Lifestyle Events

‘Women of 1915’ documentary to make San Diego premiere in Carmel Valley

Women 1915
The poster for “Women of 1915.” Courtesy

The award-winning documentary “Women of 1915” will make its San Diego premiere on Saturday, Oct. 6, at Canyon Crest Academy’s Proscenium Theatre. The event begins with a light reception at 6:15 p.m. in the courtyard of the theatre with the screening at 7 p.m. The filmmaker, Bared Maronian, will be in attendance and available for a question/answer session following the screening. The premiere is presented by the Ladies Society of St. John Garabed Armenian Church of San Diego. Admission is $30 per person and includes the pre-screening reception and post-screening discussion.

“Women of 1915” is an internationally-acclaimed documentary film that unearths the story of the gender that was left behind to experience the worst kind of inhumanity during the Armenian Genocide. Through the movie, the audience learns about the courageous women who defied gender expectations by fighting back with the same raw strength, determination, and resilience that have come to define their generation.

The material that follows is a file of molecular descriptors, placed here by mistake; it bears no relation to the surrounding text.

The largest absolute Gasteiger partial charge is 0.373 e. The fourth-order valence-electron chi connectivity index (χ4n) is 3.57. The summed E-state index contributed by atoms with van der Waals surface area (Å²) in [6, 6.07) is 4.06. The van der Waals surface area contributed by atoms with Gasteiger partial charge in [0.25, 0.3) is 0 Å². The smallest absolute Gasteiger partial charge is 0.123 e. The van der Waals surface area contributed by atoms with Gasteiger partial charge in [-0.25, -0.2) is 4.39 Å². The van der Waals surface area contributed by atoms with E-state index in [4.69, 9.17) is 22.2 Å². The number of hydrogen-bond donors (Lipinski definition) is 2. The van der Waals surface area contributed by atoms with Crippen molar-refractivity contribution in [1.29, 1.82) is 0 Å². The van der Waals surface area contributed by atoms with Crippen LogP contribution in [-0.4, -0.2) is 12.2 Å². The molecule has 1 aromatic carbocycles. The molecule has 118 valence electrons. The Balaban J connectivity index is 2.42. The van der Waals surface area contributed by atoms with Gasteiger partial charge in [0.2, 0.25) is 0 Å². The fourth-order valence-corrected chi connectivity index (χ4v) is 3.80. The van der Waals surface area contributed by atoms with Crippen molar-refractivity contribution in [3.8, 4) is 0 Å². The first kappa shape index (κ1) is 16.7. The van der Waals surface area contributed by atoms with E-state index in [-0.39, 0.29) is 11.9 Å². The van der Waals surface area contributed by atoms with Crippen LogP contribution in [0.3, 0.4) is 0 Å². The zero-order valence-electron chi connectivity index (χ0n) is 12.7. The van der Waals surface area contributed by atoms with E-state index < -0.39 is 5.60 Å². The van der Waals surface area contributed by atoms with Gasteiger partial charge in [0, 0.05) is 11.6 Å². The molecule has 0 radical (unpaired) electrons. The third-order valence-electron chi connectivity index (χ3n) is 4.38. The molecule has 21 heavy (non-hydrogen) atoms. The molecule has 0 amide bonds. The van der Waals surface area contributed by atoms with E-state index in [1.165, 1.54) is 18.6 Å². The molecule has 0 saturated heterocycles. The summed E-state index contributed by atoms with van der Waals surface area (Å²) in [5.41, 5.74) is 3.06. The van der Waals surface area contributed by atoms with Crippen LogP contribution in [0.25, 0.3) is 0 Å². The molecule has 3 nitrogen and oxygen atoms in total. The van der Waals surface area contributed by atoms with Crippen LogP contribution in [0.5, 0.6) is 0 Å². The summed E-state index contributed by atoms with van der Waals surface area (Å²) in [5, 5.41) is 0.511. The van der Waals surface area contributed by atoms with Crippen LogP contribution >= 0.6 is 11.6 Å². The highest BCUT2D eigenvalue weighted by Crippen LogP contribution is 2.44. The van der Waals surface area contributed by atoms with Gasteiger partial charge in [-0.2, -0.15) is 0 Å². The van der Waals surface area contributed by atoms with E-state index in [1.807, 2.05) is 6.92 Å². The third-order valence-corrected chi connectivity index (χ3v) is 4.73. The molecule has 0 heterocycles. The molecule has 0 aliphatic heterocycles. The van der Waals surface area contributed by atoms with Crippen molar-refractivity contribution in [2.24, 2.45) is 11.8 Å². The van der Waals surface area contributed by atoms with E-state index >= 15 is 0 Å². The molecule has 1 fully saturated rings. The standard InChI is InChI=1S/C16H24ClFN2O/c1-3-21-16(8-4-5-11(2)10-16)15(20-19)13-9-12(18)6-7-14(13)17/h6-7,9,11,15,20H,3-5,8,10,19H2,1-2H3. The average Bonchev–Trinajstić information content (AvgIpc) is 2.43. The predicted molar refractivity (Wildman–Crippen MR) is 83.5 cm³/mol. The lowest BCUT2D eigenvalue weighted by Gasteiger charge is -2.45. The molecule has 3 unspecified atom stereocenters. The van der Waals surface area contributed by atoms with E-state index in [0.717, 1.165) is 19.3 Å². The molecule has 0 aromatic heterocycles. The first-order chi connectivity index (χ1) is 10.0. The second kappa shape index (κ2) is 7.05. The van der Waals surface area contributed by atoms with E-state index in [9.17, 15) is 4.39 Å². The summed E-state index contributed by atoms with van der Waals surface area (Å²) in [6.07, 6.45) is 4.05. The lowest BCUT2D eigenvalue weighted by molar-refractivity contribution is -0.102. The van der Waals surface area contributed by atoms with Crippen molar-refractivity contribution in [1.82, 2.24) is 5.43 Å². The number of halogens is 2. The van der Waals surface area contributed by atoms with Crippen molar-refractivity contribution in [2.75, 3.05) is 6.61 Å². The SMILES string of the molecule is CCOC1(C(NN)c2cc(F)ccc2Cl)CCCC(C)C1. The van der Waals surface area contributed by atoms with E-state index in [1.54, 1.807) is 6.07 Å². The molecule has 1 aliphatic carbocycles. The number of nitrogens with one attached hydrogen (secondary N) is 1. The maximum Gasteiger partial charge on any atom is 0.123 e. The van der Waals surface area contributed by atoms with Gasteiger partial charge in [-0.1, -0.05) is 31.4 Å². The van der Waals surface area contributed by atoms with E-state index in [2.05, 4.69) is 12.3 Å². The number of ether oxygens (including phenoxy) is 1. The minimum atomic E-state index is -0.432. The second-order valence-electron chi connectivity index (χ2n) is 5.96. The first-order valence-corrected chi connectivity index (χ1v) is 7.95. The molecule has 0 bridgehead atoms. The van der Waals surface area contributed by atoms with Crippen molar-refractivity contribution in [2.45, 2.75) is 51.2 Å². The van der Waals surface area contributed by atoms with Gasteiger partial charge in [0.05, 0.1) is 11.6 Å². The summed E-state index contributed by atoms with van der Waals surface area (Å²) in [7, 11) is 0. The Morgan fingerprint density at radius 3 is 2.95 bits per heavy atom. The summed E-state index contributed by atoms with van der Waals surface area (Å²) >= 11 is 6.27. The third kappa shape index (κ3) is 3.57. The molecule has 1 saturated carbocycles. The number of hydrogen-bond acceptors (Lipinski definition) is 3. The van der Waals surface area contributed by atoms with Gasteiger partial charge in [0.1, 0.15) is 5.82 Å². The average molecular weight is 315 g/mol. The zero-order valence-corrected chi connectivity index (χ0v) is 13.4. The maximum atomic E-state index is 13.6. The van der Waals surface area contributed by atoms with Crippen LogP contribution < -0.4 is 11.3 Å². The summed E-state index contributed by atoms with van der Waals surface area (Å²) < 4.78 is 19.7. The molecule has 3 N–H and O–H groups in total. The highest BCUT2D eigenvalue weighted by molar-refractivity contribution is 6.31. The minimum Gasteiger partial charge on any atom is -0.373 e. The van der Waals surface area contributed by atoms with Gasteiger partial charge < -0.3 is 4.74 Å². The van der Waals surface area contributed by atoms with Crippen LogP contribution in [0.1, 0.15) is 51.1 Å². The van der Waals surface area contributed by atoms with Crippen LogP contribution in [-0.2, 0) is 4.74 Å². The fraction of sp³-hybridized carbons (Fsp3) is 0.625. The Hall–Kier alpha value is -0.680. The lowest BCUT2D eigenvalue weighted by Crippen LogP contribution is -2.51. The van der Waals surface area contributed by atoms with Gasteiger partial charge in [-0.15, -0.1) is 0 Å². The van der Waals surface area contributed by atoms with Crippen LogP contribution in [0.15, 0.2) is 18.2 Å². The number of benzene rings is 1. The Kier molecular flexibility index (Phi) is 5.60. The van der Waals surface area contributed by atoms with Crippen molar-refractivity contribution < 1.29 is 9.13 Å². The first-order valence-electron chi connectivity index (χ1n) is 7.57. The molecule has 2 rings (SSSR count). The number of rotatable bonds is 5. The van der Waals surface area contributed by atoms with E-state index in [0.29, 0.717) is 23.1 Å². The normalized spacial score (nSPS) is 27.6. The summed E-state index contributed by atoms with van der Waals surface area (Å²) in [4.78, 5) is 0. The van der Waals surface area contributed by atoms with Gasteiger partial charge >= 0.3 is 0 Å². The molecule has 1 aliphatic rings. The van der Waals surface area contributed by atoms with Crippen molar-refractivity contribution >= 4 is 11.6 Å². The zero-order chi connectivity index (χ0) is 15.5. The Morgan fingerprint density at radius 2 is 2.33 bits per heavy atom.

The stories of these women, along with the lasting impact they had on the lives they created and saved, will have viewers feeling both heartbreak and admiration. This masterful presentation about this long-overlooked subject, along with Maronian’s other notable works, has resonated throughout the United States and around the world.

The Armenian community of San Diego will be moving its location from North Park to Carmel Valley in late 2019. The property is located on El Camino Real between Del Mar Heights Rd. and Via del la Valle. When completed, the campus will feature a church sanctuary, elegant social hall, youth center/gymnasium, education/cultural building, heritage park, picnic and meditation spaces, and abundant parking.

For more information about the premiere of “Women of 1915,” please contact Beth Broussalian at 858-248-2656 or bethbrouss@gmail.com. Tickets can be purchased at the door for $30. This film is not appropriate for children under 12.

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